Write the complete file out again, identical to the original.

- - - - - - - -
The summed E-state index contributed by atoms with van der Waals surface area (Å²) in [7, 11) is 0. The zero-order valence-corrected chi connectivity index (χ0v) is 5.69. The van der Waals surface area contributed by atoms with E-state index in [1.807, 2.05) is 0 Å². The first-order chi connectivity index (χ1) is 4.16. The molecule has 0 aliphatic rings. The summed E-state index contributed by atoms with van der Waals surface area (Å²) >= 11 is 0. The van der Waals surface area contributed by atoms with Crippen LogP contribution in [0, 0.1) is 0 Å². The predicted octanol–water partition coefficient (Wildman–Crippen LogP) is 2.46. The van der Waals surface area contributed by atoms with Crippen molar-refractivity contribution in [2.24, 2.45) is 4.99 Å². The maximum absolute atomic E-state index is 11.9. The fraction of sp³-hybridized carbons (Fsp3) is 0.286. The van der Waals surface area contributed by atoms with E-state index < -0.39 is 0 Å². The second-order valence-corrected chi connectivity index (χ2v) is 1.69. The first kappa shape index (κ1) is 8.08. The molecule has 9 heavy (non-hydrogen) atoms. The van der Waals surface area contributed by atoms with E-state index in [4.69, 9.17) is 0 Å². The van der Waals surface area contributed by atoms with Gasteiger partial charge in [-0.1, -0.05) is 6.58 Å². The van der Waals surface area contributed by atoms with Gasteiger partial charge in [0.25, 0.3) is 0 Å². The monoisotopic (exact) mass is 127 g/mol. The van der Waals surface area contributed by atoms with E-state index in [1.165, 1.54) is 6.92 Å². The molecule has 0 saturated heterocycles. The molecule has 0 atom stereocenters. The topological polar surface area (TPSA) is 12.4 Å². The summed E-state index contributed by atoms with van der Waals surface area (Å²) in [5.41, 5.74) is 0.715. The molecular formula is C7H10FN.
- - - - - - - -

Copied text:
The summed E-state index contributed by atoms with van der Waals surface area (Å²) in [7, 11) is 0. The zero-order valence-corrected chi connectivity index (χ0v) is 5.69. The van der Waals surface area contributed by atoms with E-state index in [1.807, 2.05) is 0 Å². The first-order chi connectivity index (χ1) is 4.16. The molecule has 0 aliphatic rings. The summed E-state index contributed by atoms with van der Waals surface area (Å²) >= 11 is 0. The van der Waals surface area contributed by atoms with Crippen LogP contribution in [0, 0.1) is 0 Å². The predicted octanol–water partition coefficient (Wildman–Crippen LogP) is 2.46. The van der Waals surface area contributed by atoms with Crippen molar-refractivity contribution in [2.24, 2.45) is 4.99 Å². The maximum absolute atomic E-state index is 11.9. The fraction of sp³-hybridized carbons (Fsp3) is 0.286. The van der Waals surface area contributed by atoms with E-state index < -0.39 is 0 Å². The second-order valence-corrected chi connectivity index (χ2v) is 1.69. The first kappa shape index (κ1) is 8.08. The molecule has 9 heavy (non-hydrogen) atoms. The van der Waals surface area contributed by atoms with E-state index in [4.69, 9.17) is 0 Å². The van der Waals surface area contributed by atoms with Gasteiger partial charge in [-0.1, -0.05) is 6.58 Å². The van der Waals surface area contributed by atoms with Gasteiger partial charge in [0.25, 0.3) is 0 Å². The monoisotopic (exact) mass is 127 g/mol. The van der Waals surface area contributed by atoms with E-state index in [1.165, 1.54) is 6.92 Å². The molecule has 0 saturated heterocycles. The molecule has 0 atom stereocenters. The topological polar surface area (TPSA) is 12.4 Å². The summed E-state index contributed by atoms with van der Waals surface area (Å²) in [5.41, 5.74) is 0.715. The molecular formula is C7H10FN.